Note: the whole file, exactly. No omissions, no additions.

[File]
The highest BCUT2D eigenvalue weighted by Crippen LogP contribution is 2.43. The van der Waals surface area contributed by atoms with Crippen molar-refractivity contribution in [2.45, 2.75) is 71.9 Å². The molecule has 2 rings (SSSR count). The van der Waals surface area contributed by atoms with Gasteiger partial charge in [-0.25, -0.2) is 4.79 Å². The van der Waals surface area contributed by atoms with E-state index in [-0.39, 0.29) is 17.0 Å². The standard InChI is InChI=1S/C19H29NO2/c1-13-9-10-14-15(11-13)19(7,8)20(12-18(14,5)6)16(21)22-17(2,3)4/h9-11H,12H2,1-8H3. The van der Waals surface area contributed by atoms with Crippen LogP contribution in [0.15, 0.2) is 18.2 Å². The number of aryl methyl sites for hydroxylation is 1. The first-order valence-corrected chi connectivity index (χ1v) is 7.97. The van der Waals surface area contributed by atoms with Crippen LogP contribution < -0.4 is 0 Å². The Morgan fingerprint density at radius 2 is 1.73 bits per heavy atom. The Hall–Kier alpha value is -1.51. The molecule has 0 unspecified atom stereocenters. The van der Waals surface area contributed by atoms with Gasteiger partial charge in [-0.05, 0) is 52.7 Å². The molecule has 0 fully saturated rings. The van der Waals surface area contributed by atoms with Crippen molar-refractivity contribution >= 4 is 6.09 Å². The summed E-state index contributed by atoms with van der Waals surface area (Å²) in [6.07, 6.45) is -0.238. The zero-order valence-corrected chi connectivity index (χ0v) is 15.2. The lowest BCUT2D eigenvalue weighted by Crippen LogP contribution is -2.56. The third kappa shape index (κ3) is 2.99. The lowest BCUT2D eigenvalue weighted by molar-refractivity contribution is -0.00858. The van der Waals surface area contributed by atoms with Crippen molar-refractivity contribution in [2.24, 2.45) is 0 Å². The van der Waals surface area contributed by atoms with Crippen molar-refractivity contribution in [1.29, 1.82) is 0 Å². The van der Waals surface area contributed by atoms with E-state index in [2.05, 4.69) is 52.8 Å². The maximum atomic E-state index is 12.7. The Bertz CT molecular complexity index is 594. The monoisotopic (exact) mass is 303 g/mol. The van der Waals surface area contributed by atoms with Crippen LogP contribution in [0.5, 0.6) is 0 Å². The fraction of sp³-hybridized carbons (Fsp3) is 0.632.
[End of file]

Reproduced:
The highest BCUT2D eigenvalue weighted by Crippen LogP contribution is 2.43. The van der Waals surface area contributed by atoms with Crippen molar-refractivity contribution in [2.45, 2.75) is 71.9 Å². The molecule has 2 rings (SSSR count). The van der Waals surface area contributed by atoms with Gasteiger partial charge in [-0.25, -0.2) is 4.79 Å². The van der Waals surface area contributed by atoms with E-state index in [-0.39, 0.29) is 17.0 Å². The standard InChI is InChI=1S/C19H29NO2/c1-13-9-10-14-15(11-13)19(7,8)20(12-18(14,5)6)16(21)22-17(2,3)4/h9-11H,12H2,1-8H3. The van der Waals surface area contributed by atoms with Crippen LogP contribution in [0.15, 0.2) is 18.2 Å². The number of aryl methyl sites for hydroxylation is 1. The first-order valence-corrected chi connectivity index (χ1v) is 7.97. The van der Waals surface area contributed by atoms with Crippen LogP contribution < -0.4 is 0 Å². The Morgan fingerprint density at radius 2 is 1.73 bits per heavy atom. The Hall–Kier alpha value is -1.51. The molecule has 0 unspecified atom stereocenters. The van der Waals surface area contributed by atoms with Gasteiger partial charge in [-0.05, 0) is 52.7 Å². The molecule has 0 fully saturated rings. The van der Waals surface area contributed by atoms with Crippen molar-refractivity contribution >= 4 is 6.09 Å². The summed E-state index contributed by atoms with van der Waals surface area (Å²) in [6.07, 6.45) is -0.238. The zero-order valence-corrected chi connectivity index (χ0v) is 15.2. The lowest BCUT2D eigenvalue weighted by Crippen LogP contribution is -2.56. The third kappa shape index (κ3) is 2.99. The lowest BCUT2D eigenvalue weighted by molar-refractivity contribution is -0.00858. The van der Waals surface area contributed by atoms with Crippen molar-refractivity contribution in [2.24, 2.45) is 0 Å². The van der Waals surface area contributed by atoms with Crippen molar-refractivity contribution in [1.29, 1.82) is 0 Å². The van der Waals surface area contributed by atoms with E-state index in [2.05, 4.69) is 52.8 Å². The maximum atomic E-state index is 12.7. The Bertz CT molecular complexity index is 594. The monoisotopic (exact) mass is 303 g/mol. The van der Waals surface area contributed by atoms with Crippen LogP contribution in [0.5, 0.6) is 0 Å². The fraction of sp³-hybridized carbons (Fsp3) is 0.632.